education-390765_1280In the tax world, the terms “not-for-profit” and “tax-exempt” are often used interchangeably, but the terms actually mean different things.

The difference is similar to the difference between S-corporation, C-corporation, and the word “corporation.” S-corp and C-corp are tax terms; “corporation” is a legal term.

A similar concept applies to not-for-profit and tax-exempt.


Not-for-profit is a legal term.

When a not-for-profit incorporates, it specifies that it is a not-for-profit. This has meaning at the state level. The requirements, and benefits, of being a not-for-profit vary from state-to-state.


Tax-exempt is a federal tax term. When a not-for-profit is formed at the state level, it is NOT automatically tax-exempt at the federal level — it must file for tax-exempt status with the IRS.

In other words, it’s possible for a not-for-profit to NOT be tax-exempt.


This is where I’ve seen a lot of organizations fall off the wagon.

In some cases, they assume that filing their articles of incorporation with the state (saying they’re a not-for-profit) takes care of everything.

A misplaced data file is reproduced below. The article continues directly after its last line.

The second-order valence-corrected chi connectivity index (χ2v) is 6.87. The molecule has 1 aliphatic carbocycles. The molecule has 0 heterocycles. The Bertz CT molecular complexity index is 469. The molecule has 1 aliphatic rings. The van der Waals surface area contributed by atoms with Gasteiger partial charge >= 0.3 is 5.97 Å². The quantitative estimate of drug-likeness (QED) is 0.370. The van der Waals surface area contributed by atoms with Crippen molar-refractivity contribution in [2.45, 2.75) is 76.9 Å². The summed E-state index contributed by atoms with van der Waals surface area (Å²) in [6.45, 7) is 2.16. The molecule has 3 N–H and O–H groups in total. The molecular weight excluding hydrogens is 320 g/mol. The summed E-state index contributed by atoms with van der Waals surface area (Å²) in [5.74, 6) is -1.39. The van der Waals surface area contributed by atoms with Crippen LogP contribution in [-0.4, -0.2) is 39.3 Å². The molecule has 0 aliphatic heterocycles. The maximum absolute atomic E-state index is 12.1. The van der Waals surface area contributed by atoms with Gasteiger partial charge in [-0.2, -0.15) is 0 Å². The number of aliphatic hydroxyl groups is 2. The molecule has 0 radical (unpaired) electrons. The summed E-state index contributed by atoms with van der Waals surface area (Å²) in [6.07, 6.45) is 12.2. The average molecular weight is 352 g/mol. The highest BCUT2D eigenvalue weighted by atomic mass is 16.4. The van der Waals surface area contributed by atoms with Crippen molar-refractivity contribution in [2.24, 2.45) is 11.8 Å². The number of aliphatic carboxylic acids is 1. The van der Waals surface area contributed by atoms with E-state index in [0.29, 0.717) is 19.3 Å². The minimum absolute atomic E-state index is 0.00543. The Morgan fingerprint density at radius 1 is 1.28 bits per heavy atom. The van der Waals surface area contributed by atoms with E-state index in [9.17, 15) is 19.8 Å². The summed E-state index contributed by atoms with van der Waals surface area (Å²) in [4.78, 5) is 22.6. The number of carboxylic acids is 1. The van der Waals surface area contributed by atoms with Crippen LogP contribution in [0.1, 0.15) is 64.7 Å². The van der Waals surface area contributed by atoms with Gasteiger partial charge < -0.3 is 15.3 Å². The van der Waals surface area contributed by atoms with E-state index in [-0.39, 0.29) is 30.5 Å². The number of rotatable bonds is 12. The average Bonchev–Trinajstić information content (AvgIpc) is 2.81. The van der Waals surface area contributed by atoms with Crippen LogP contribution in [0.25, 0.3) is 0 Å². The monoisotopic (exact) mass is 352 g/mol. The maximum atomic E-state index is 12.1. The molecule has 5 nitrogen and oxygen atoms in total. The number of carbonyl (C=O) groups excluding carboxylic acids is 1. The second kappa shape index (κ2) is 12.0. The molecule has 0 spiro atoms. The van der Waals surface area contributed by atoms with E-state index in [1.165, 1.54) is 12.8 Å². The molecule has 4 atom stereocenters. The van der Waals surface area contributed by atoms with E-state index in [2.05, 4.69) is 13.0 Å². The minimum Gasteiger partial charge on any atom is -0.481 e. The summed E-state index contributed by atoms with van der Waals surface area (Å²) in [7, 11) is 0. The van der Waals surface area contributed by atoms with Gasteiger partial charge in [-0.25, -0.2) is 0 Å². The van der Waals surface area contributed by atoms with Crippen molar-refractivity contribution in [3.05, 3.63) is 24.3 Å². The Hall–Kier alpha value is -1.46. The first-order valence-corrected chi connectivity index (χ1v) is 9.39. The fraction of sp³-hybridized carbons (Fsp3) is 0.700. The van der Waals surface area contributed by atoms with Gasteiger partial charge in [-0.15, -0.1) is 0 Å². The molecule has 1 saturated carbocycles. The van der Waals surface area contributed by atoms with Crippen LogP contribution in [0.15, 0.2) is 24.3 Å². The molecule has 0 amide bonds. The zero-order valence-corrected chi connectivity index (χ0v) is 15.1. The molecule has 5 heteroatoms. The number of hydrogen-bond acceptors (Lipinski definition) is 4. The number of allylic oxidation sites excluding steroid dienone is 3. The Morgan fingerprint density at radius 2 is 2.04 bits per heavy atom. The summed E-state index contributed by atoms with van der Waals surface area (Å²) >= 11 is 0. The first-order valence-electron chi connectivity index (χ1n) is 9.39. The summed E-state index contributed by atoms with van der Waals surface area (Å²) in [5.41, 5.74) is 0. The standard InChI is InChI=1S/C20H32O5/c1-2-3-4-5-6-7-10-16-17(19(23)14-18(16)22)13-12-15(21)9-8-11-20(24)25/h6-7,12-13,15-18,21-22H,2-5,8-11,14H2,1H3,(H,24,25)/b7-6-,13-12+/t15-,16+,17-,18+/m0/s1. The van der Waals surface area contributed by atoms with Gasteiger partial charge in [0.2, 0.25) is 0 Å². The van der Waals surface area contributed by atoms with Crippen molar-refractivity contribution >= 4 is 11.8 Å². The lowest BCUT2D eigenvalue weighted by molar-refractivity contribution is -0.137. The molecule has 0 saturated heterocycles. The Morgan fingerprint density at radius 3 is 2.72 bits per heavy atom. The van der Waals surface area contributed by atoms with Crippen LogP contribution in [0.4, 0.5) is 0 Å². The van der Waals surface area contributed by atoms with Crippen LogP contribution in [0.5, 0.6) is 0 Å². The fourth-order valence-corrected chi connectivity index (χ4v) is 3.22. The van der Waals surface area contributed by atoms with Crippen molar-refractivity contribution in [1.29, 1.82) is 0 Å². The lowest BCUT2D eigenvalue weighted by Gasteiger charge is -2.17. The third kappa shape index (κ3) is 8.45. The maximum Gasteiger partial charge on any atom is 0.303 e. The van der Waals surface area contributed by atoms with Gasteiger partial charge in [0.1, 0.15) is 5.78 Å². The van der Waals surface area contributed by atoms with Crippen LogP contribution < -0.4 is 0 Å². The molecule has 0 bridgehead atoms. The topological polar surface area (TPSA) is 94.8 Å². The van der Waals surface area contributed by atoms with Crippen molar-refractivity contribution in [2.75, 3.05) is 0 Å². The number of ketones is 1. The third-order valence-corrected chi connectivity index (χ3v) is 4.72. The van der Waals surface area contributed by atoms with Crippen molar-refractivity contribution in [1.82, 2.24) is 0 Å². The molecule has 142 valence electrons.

In other cases, the organization has the foresight to file for tax-exempt status with the IRS, but the 990s don’t get filed and the IRS revokes the organization’s tax-exempt status.

In either case, if a not-for-profit doesn’t have tax-exempt status with the IRS … the organization is technically a taxable entity. Since most not-for-profits are organized as a corporation, the organization would technically be required to file a corporate tax return and possibly pay corporate income tax.

There are ways to fix these problems. An organization can retroactively file for tax-exempt status if they failed to do so from the beginning. An organization can also file to get its tax-exempt status back if they fail to file their 990s. But these are costly fixes.

As with most things relating to compliance, it’s far better and more cost-effective to do things properly from the start.

“This blog post, along with comments that may follow, should not be considered tax advice. Before you make final tax or financial decisions, please secure a professional tax advisor to give you advice about your unique situation. To secure Jason as your accountant, please click on the ‘Services’ link at the top of the page.”